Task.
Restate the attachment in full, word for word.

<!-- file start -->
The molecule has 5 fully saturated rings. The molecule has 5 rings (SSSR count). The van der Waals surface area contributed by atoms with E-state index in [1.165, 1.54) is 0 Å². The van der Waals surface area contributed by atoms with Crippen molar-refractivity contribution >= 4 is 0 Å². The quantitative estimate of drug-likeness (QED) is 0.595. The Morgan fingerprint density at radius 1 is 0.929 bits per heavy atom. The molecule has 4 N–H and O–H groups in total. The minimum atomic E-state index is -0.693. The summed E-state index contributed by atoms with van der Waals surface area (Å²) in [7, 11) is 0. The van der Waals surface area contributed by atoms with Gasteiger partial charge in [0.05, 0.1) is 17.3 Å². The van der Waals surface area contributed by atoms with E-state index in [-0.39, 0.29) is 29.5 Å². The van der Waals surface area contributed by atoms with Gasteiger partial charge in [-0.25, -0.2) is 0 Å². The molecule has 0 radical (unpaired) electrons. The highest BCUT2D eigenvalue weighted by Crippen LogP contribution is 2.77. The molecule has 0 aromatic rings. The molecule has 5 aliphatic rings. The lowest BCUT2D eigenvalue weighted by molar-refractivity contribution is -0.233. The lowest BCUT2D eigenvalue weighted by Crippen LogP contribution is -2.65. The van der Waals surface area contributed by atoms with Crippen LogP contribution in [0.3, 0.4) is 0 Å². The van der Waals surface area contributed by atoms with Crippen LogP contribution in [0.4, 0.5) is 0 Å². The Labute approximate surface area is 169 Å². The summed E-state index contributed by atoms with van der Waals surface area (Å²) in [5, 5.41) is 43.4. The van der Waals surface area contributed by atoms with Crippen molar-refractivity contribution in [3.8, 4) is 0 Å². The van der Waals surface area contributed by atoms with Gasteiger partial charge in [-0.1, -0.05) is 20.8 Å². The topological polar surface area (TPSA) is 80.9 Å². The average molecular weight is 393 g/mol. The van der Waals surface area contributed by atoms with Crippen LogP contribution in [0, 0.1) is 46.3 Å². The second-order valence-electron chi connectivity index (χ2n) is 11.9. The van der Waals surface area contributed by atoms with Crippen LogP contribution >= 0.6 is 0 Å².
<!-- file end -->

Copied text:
The molecule has 5 fully saturated rings. The molecule has 5 rings (SSSR count). The van der Waals surface area contributed by atoms with E-state index in [1.165, 1.54) is 0 Å². The van der Waals surface area contributed by atoms with Crippen molar-refractivity contribution >= 4 is 0 Å². The quantitative estimate of drug-likeness (QED) is 0.595. The Morgan fingerprint density at radius 1 is 0.929 bits per heavy atom. The molecule has 4 N–H and O–H groups in total. The minimum atomic E-state index is -0.693. The summed E-state index contributed by atoms with van der Waals surface area (Å²) in [7, 11) is 0. The van der Waals surface area contributed by atoms with Gasteiger partial charge in [0.05, 0.1) is 17.3 Å². The van der Waals surface area contributed by atoms with E-state index in [-0.39, 0.29) is 29.5 Å². The van der Waals surface area contributed by atoms with Gasteiger partial charge in [-0.25, -0.2) is 0 Å². The molecule has 0 radical (unpaired) electrons. The highest BCUT2D eigenvalue weighted by Crippen LogP contribution is 2.77. The molecule has 0 aromatic rings. The molecule has 5 aliphatic rings. The lowest BCUT2D eigenvalue weighted by molar-refractivity contribution is -0.233. The lowest BCUT2D eigenvalue weighted by Crippen LogP contribution is -2.65. The van der Waals surface area contributed by atoms with Crippen LogP contribution in [0.3, 0.4) is 0 Å². The van der Waals surface area contributed by atoms with Crippen LogP contribution in [0.4, 0.5) is 0 Å². The Labute approximate surface area is 169 Å². The summed E-state index contributed by atoms with van der Waals surface area (Å²) in [5, 5.41) is 43.4. The van der Waals surface area contributed by atoms with Crippen molar-refractivity contribution in [3.8, 4) is 0 Å². The van der Waals surface area contributed by atoms with Gasteiger partial charge in [-0.1, -0.05) is 20.8 Å². The topological polar surface area (TPSA) is 80.9 Å². The average molecular weight is 393 g/mol. The van der Waals surface area contributed by atoms with Crippen LogP contribution in [0, 0.1) is 46.3 Å². The second-order valence-electron chi connectivity index (χ2n) is 11.9. The van der Waals surface area contributed by atoms with Crippen LogP contribution >= 0.6 is 0 Å².